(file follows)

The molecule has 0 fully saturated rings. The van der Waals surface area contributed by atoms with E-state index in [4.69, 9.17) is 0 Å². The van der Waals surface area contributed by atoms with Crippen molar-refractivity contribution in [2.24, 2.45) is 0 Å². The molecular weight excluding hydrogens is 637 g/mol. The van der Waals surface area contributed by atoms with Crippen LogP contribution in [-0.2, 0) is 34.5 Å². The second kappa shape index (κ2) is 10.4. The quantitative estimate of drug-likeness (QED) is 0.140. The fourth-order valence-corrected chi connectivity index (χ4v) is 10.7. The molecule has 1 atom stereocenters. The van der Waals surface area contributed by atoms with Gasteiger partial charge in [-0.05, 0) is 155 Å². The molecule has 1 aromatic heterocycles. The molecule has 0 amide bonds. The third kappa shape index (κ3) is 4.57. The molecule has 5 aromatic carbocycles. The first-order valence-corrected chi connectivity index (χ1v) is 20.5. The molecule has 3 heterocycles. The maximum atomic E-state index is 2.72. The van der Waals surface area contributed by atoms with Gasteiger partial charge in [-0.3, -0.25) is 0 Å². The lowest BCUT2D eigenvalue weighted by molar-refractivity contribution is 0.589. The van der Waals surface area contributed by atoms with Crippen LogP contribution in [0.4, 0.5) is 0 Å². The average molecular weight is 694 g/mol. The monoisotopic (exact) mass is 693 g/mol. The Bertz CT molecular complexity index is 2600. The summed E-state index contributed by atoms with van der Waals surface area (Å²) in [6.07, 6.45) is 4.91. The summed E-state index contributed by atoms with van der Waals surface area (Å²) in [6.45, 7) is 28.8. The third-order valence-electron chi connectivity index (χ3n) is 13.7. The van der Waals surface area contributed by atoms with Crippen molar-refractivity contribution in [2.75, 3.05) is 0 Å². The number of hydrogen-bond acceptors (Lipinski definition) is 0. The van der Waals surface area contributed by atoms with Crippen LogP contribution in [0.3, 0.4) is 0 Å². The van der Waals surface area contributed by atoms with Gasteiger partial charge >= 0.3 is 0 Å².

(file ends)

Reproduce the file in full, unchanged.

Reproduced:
The molecule has 0 fully saturated rings. The van der Waals surface area contributed by atoms with E-state index in [4.69, 9.17) is 0 Å². The van der Waals surface area contributed by atoms with Crippen molar-refractivity contribution in [2.24, 2.45) is 0 Å². The molecular weight excluding hydrogens is 637 g/mol. The van der Waals surface area contributed by atoms with Crippen LogP contribution in [-0.2, 0) is 34.5 Å². The second kappa shape index (κ2) is 10.4. The quantitative estimate of drug-likeness (QED) is 0.140. The fourth-order valence-corrected chi connectivity index (χ4v) is 10.7. The molecule has 1 atom stereocenters. The van der Waals surface area contributed by atoms with Gasteiger partial charge in [-0.05, 0) is 155 Å². The molecule has 1 aromatic heterocycles. The molecule has 0 amide bonds. The third kappa shape index (κ3) is 4.57. The molecule has 5 aromatic carbocycles. The first-order valence-corrected chi connectivity index (χ1v) is 20.5. The molecule has 3 heterocycles. The maximum atomic E-state index is 2.72. The van der Waals surface area contributed by atoms with Gasteiger partial charge in [-0.3, -0.25) is 0 Å². The lowest BCUT2D eigenvalue weighted by molar-refractivity contribution is 0.589. The van der Waals surface area contributed by atoms with Crippen LogP contribution in [0.4, 0.5) is 0 Å². The average molecular weight is 694 g/mol. The monoisotopic (exact) mass is 693 g/mol. The Bertz CT molecular complexity index is 2600. The summed E-state index contributed by atoms with van der Waals surface area (Å²) in [6.07, 6.45) is 4.91. The summed E-state index contributed by atoms with van der Waals surface area (Å²) in [6.45, 7) is 28.8. The third-order valence-electron chi connectivity index (χ3n) is 13.7. The van der Waals surface area contributed by atoms with Crippen molar-refractivity contribution in [2.75, 3.05) is 0 Å². The number of hydrogen-bond acceptors (Lipinski definition) is 0. The van der Waals surface area contributed by atoms with Crippen LogP contribution in [0.3, 0.4) is 0 Å². The van der Waals surface area contributed by atoms with Gasteiger partial charge >= 0.3 is 0 Å².